Recovering addicts tackle drug scourge

Sibongile Tsemana, 23, Velelwano Matshaya, 24 and Lungile Twetwa, 32, are working around the clock to fight drugs and alcohol addiction in their community.

Three former drug and alcohol addicts have turned over a new leaf and are providing a platform for young people to make wise and informed life choices.

These brave young people established the Silver Community Drug Fighters last year with one thing in mind: to tackle the use of drugs among young people.

The organisation offers programmes such as belly-dancing, poetry, music, comedy and sport and works with people aged five to 35 years old.

Sibongile Tsemana, 23, Velelwano Matshaya, 24, and Lungile Twetwa, 32, said their goal was to rescue their peers from making the same mistakes they had made, which robbed them of many opportunities to better their lives.

They told Vukani that they had found that many young people were using drugs and alcohol, which is why they launched their organisation.

He started using drugs due to peer pressure, and because he wanted to be “cool”, said Mr Tsemana, who had used tik, dagga and any other drug he could get his hands on.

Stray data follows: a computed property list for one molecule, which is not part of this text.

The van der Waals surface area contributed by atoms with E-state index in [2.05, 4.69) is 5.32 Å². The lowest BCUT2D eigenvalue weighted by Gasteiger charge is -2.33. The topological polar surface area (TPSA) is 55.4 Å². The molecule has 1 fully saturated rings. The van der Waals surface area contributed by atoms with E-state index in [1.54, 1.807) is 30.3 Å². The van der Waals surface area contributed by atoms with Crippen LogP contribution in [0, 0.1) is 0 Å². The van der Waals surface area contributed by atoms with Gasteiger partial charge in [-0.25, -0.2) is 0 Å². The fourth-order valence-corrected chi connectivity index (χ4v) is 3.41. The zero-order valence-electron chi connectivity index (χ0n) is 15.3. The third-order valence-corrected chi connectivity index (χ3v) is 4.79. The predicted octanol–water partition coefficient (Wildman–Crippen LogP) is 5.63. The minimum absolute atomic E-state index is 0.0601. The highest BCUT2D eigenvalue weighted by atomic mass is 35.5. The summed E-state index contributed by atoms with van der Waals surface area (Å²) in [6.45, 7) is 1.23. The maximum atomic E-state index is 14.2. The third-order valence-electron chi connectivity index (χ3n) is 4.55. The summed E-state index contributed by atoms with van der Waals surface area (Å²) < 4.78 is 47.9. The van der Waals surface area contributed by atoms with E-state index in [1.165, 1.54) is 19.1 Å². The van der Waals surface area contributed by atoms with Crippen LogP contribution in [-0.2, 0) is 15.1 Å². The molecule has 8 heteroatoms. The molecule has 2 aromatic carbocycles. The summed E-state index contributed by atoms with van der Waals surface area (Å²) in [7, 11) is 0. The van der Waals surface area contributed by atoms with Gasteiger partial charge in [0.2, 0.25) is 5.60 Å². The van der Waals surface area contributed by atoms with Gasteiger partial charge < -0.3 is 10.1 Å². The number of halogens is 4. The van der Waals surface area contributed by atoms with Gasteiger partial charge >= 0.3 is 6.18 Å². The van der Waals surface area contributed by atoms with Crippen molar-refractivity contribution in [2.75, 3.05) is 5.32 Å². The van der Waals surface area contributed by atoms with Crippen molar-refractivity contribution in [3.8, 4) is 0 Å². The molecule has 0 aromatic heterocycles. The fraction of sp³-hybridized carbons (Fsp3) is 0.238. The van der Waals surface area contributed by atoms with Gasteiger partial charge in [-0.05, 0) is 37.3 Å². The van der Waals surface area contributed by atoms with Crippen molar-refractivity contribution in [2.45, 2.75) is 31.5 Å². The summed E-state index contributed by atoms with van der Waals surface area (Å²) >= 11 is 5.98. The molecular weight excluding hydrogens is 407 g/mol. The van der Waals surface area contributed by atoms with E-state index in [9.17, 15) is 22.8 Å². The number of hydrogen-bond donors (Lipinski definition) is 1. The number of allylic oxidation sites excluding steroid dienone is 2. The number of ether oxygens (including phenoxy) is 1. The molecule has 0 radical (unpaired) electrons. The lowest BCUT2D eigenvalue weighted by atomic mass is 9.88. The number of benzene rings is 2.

But as he considered turning to crime so he could pay for his drugs, he realised that that was not the life he had imagined for himself.

So, he informed his parents that he wanted to stop using drugs, and has been clean for two years now.

And it was hard, he said.

He admitted that the consequence of his choices were not always clear beforehand and he now wished he had listened to the people who had pleaded with him to stop using drugs.

Along the way he had also dropped out of school, which his parents were very unhappy about, but there was little they could do.

“It was not easy to start this organisation. Residents did not believe that we had changed.

“Others kept on saying we are drug addicts. What do we want to do with their children. But I understood where they were coming from. One of the reasons that people don’t change their lives is because the communities we live in does not accept that one has changed,” he said.

Mr Twetwa said last year they attended a three-week course provided by the Soul City Institute on how to treat children and ways to tackle drug abuse in their communities.

He said after completing the course, they decided to start their organisation.

In the beginning, he said, they had no space to run their programmes and and so he converted his two-roomed shack into the organisation’s office.

Now they also visit schools preaching the dangers of drugs and are working with various churches as well as the police.

Veliswa Solani said she was pleased that these young people were doing something positive to uplift their community.

The 60-year-old said the community must learn not judge people and to give them second chances in life.